Thousands of people were moved to safety, most of them tourists on islands off the east coast, while dozens of domestic flights and ferry services were cancelled.

After passing over Taiwan, the typhoon is expected to cross the Taiwan Strait and hit the Chinese province of Fujian, forecasters said. (Reuters)

(Production: Fabian Hamacher)

Florida scientists induce spawning of Atlantic coral in lab for first time

Robie de Guzman   •   August 23, 2019

(Courtesy: Florida Aquarium)

Scientists in Florida have artificially induced reproductive spawning of an endangered Atlantic coral species for the first time in an aquarium setting, a breakthrough they say holds great promise in efforts to restore depleted reefs in the wild.

The achievement, announced this week at the Florida Aquarium in Apollo Beach near Tampa, borrowed from lab techniques developed at the London-based Horniman Museum and Gardens and used previously to induce spawning of 18 species of Pacific coral, officials said.

Scientists plan to use their newly acquired expertise to breed new coral colonies that can one day repopulate the beleaguered Florida reef system, one of the largest in the world and one decimated by climate change, pollution and disease in recent decades.

The newly cultivated corals should make for even stronger populations than existing colonies because each individual will be bred with characteristics that may be better able to withstand damage, Keri O’Neil, senior coral scientist at the Florida Aquarium told Reuters.

Inducing corals to release their eggs and sperm in aquarium tanks involves controlling their artificial settings to mimic their natural ocean habitat over the course of a yearlong reproduction cycle.

That means carefully regulating water temperature changes from summer to winter, and using special lighting to imitate sunrise, sunset and even lunar cycles that serve as biological cues for the coral in preparing to spawn.

Collaboration between the Florida and London facilities on the project began in 2017 as the situation facing Florida’s reefs grew more dire because of the spread of a new coral affliction dubbed Stony Coral Tissue Loss Disease.

Atlantic pillar coral, which grows in colonies resembling finger- or column-like structures, has been particularly susceptible to the disease and is already classified as virtually extinct in the wild because remaining male and female colonies are too scattered to reproduce.

Corals are a type of marine invertebrate animal, typically living in colonies of tiny sac-like polyps that feed by filtering seawater through a set of tentacles surrounding a central mouth opening.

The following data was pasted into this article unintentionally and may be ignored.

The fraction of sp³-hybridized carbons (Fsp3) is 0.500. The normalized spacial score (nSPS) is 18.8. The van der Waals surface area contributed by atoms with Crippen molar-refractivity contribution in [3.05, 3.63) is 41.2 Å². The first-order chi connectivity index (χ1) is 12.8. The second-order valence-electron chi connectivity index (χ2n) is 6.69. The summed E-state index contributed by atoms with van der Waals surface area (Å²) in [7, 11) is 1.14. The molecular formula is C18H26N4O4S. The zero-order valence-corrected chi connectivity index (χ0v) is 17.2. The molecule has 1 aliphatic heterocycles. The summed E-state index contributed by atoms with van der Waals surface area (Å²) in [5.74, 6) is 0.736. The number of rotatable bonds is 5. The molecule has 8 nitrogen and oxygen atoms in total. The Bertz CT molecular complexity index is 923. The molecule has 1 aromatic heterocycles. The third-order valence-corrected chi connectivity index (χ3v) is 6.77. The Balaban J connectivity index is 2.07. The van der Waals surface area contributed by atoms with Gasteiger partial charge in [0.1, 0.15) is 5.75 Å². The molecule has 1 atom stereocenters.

Corals are sensitive to major changes in water temperature, and the Florida Reef Tract, like other major reefs around the world, has been under pressure from climate change for years as the sea grows steadily warmer. (Reuters)

Bolsonaro says Brazil lacks resources to fight Amazon fires

Robie de Guzman   •   August 23, 2019

The Brazilian government lacks the resources to fight a record number of wildfires burning in the Amazon rainforest, President Jair Bolsonaro said on Thursday (August 22), weeks after telling donors he did not need their money.

Fires in the Amazon have surged 83% so far this year compared with the same period a year earlier, government figures show, destroying vast swathes of a forest considered a vital bulwark against climate change.

On Wednesday, Bolsonaro said, without supporting evidence, that non-governmental organisations were behind the fires.

Questioned again on Thursday about those comments, he said he could not prove that NGOs, for whom he has cut funding, were lighting the fires but that they were “the most likely suspects.”

The firebrand right-wing president has repeatedly said he believes Brazil should open the Amazon up to business interests, to allow mining and logging companies to exploit its natural resources.

Brazil is facing growing international criticism over its handling of the Amazon, 60% of which lies in the country.

Earlier this month, Norway and Germany suspended funding for projects to curb deforestation in Brazil after becoming alarmed by changes to the way projects were selected under Bolsonaro.

French President Emmanuel Macron said on his twitter account the fires in the Amazon forest are an international emergency and should be discussed by the G7 summit that will begin on Saturday (August 24) in Biarritz, France.

Although fires are a regular and natural occurrence during the regular dry season at this time of year, environmentalists blamed the sharp rise on farmers setting the forest alight to clear land for pasture.

Federal prosecutors in Brazil said they are investigating a spike in deforestation and wildfires raging in the Amazon state of Para to determine whether there has been reduced monitoring and enforcement of environmental protections there. (Reuters)

(Production: Pablo Garcia, Leonardo Benassatto, Paul Vieira)